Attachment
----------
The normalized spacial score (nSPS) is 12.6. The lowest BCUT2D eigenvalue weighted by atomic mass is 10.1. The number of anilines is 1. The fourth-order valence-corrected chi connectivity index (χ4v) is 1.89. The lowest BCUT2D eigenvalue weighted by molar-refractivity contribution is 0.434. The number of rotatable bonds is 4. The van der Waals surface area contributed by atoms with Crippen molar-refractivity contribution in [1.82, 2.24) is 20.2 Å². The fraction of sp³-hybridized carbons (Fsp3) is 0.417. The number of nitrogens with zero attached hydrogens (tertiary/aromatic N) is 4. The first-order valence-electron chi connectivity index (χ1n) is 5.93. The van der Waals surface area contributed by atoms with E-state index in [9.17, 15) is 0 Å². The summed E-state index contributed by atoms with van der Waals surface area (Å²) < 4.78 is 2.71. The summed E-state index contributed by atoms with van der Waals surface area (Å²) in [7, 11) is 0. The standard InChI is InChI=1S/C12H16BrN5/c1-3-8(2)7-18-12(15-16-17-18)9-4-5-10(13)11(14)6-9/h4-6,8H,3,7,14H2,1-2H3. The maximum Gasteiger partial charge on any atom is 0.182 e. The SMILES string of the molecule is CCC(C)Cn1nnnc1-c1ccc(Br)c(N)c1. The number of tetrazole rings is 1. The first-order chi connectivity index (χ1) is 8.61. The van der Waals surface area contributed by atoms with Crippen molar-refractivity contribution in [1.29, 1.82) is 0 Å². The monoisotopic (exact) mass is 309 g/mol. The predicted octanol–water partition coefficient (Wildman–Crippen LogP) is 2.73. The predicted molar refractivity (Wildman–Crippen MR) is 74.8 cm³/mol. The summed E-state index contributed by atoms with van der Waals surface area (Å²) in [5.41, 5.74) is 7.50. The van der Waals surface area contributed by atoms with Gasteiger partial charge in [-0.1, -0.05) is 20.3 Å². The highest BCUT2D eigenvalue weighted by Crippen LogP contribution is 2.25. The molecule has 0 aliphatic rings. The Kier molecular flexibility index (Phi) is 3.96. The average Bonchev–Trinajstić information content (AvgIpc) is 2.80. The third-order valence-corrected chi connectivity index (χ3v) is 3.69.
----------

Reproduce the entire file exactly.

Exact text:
The normalized spacial score (nSPS) is 12.6. The lowest BCUT2D eigenvalue weighted by atomic mass is 10.1. The number of anilines is 1. The fourth-order valence-corrected chi connectivity index (χ4v) is 1.89. The lowest BCUT2D eigenvalue weighted by molar-refractivity contribution is 0.434. The number of rotatable bonds is 4. The van der Waals surface area contributed by atoms with Crippen molar-refractivity contribution in [1.82, 2.24) is 20.2 Å². The fraction of sp³-hybridized carbons (Fsp3) is 0.417. The number of nitrogens with zero attached hydrogens (tertiary/aromatic N) is 4. The first-order valence-electron chi connectivity index (χ1n) is 5.93. The van der Waals surface area contributed by atoms with E-state index in [9.17, 15) is 0 Å². The summed E-state index contributed by atoms with van der Waals surface area (Å²) < 4.78 is 2.71. The summed E-state index contributed by atoms with van der Waals surface area (Å²) in [7, 11) is 0. The standard InChI is InChI=1S/C12H16BrN5/c1-3-8(2)7-18-12(15-16-17-18)9-4-5-10(13)11(14)6-9/h4-6,8H,3,7,14H2,1-2H3. The maximum Gasteiger partial charge on any atom is 0.182 e. The SMILES string of the molecule is CCC(C)Cn1nnnc1-c1ccc(Br)c(N)c1. The number of tetrazole rings is 1. The first-order chi connectivity index (χ1) is 8.61. The van der Waals surface area contributed by atoms with Crippen molar-refractivity contribution in [1.29, 1.82) is 0 Å². The monoisotopic (exact) mass is 309 g/mol. The predicted octanol–water partition coefficient (Wildman–Crippen LogP) is 2.73. The predicted molar refractivity (Wildman–Crippen MR) is 74.8 cm³/mol. The summed E-state index contributed by atoms with van der Waals surface area (Å²) in [5.41, 5.74) is 7.50. The van der Waals surface area contributed by atoms with Gasteiger partial charge in [-0.1, -0.05) is 20.3 Å². The highest BCUT2D eigenvalue weighted by Crippen LogP contribution is 2.25. The molecule has 0 aliphatic rings. The Kier molecular flexibility index (Phi) is 3.96. The average Bonchev–Trinajstić information content (AvgIpc) is 2.80. The third-order valence-corrected chi connectivity index (χ3v) is 3.69.